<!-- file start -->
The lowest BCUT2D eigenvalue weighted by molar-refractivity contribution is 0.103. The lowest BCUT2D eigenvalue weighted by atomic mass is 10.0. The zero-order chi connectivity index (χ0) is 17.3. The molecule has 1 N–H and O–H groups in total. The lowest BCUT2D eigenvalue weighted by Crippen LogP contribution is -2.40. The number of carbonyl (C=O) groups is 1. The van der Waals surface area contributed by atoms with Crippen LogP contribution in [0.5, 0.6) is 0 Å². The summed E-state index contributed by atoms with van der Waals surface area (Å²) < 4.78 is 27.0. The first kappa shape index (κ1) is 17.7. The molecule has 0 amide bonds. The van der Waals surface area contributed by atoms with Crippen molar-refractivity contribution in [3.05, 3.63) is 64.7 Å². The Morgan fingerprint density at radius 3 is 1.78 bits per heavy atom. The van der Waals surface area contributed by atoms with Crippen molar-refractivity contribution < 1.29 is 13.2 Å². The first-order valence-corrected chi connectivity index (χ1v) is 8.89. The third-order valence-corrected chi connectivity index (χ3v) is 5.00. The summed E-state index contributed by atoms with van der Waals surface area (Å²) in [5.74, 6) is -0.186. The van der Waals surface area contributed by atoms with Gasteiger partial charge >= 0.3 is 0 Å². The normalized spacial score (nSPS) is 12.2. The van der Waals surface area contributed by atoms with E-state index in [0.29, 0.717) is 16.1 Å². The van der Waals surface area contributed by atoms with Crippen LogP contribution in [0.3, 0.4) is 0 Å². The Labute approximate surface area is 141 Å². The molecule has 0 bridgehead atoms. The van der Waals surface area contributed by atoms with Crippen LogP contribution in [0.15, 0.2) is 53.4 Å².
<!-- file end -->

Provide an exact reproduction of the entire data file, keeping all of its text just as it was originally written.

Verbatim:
The lowest BCUT2D eigenvalue weighted by molar-refractivity contribution is 0.103. The lowest BCUT2D eigenvalue weighted by atomic mass is 10.0. The zero-order chi connectivity index (χ0) is 17.3. The molecule has 1 N–H and O–H groups in total. The lowest BCUT2D eigenvalue weighted by Crippen LogP contribution is -2.40. The number of carbonyl (C=O) groups is 1. The van der Waals surface area contributed by atoms with Crippen LogP contribution in [0.5, 0.6) is 0 Å². The summed E-state index contributed by atoms with van der Waals surface area (Å²) < 4.78 is 27.0. The first kappa shape index (κ1) is 17.7. The molecule has 0 amide bonds. The van der Waals surface area contributed by atoms with Crippen molar-refractivity contribution in [3.05, 3.63) is 64.7 Å². The Morgan fingerprint density at radius 3 is 1.78 bits per heavy atom. The van der Waals surface area contributed by atoms with Crippen molar-refractivity contribution < 1.29 is 13.2 Å². The first-order valence-corrected chi connectivity index (χ1v) is 8.89. The third-order valence-corrected chi connectivity index (χ3v) is 5.00. The summed E-state index contributed by atoms with van der Waals surface area (Å²) in [5.74, 6) is -0.186. The van der Waals surface area contributed by atoms with Gasteiger partial charge >= 0.3 is 0 Å². The normalized spacial score (nSPS) is 12.2. The van der Waals surface area contributed by atoms with E-state index in [0.29, 0.717) is 16.1 Å². The van der Waals surface area contributed by atoms with Crippen LogP contribution in [0.3, 0.4) is 0 Å². The Labute approximate surface area is 141 Å². The molecule has 0 bridgehead atoms. The van der Waals surface area contributed by atoms with Crippen LogP contribution in [0.15, 0.2) is 53.4 Å².